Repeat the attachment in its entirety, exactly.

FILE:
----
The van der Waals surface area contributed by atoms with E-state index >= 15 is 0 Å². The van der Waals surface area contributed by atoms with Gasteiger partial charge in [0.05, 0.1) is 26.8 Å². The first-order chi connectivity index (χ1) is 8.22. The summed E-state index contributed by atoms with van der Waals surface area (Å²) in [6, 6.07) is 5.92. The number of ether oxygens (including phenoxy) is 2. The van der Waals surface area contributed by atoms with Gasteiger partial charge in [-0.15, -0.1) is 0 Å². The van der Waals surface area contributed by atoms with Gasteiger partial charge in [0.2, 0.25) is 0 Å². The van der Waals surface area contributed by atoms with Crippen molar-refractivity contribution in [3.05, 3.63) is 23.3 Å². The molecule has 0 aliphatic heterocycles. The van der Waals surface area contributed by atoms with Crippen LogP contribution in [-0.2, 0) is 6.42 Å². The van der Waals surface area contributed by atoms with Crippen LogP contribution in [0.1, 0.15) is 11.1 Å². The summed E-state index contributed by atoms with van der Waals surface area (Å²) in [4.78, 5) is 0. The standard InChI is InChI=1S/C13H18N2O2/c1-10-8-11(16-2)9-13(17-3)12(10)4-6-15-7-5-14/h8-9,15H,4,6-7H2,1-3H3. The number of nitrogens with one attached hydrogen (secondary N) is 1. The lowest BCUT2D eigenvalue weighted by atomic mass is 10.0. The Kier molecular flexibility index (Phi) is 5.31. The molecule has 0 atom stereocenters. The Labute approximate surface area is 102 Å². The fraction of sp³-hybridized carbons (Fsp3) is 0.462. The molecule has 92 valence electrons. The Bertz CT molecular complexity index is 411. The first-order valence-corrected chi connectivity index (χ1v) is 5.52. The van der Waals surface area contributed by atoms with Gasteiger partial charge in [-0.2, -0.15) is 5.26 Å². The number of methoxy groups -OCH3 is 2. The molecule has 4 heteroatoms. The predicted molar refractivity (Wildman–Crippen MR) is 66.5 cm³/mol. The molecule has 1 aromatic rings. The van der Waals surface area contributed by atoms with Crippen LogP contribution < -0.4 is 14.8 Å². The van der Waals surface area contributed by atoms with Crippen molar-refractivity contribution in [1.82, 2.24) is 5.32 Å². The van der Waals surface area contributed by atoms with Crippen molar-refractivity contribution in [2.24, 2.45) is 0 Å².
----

The van der Waals surface area contributed by atoms with E-state index >= 15 is 0 Å². The van der Waals surface area contributed by atoms with Gasteiger partial charge in [0.05, 0.1) is 26.8 Å². The first-order chi connectivity index (χ1) is 8.22. The summed E-state index contributed by atoms with van der Waals surface area (Å²) in [6, 6.07) is 5.92. The number of ether oxygens (including phenoxy) is 2. The van der Waals surface area contributed by atoms with Gasteiger partial charge in [-0.15, -0.1) is 0 Å². The van der Waals surface area contributed by atoms with Gasteiger partial charge in [0.2, 0.25) is 0 Å². The van der Waals surface area contributed by atoms with Crippen molar-refractivity contribution in [3.05, 3.63) is 23.3 Å². The molecule has 0 aliphatic heterocycles. The van der Waals surface area contributed by atoms with Crippen LogP contribution in [-0.2, 0) is 6.42 Å². The van der Waals surface area contributed by atoms with Crippen LogP contribution in [0.1, 0.15) is 11.1 Å². The summed E-state index contributed by atoms with van der Waals surface area (Å²) in [4.78, 5) is 0. The standard InChI is InChI=1S/C13H18N2O2/c1-10-8-11(16-2)9-13(17-3)12(10)4-6-15-7-5-14/h8-9,15H,4,6-7H2,1-3H3. The number of nitrogens with one attached hydrogen (secondary N) is 1. The lowest BCUT2D eigenvalue weighted by atomic mass is 10.0. The Kier molecular flexibility index (Phi) is 5.31. The molecule has 0 atom stereocenters. The Labute approximate surface area is 102 Å². The fraction of sp³-hybridized carbons (Fsp3) is 0.462. The molecule has 92 valence electrons. The Bertz CT molecular complexity index is 411. The first-order valence-corrected chi connectivity index (χ1v) is 5.52. The van der Waals surface area contributed by atoms with Gasteiger partial charge in [-0.2, -0.15) is 5.26 Å². The number of methoxy groups -OCH3 is 2. The molecule has 4 heteroatoms. The predicted molar refractivity (Wildman–Crippen MR) is 66.5 cm³/mol. The molecule has 1 aromatic rings. The van der Waals surface area contributed by atoms with Crippen LogP contribution < -0.4 is 14.8 Å². The van der Waals surface area contributed by atoms with Crippen molar-refractivity contribution in [1.82, 2.24) is 5.32 Å². The van der Waals surface area contributed by atoms with Crippen molar-refractivity contribution in [2.24, 2.45) is 0 Å².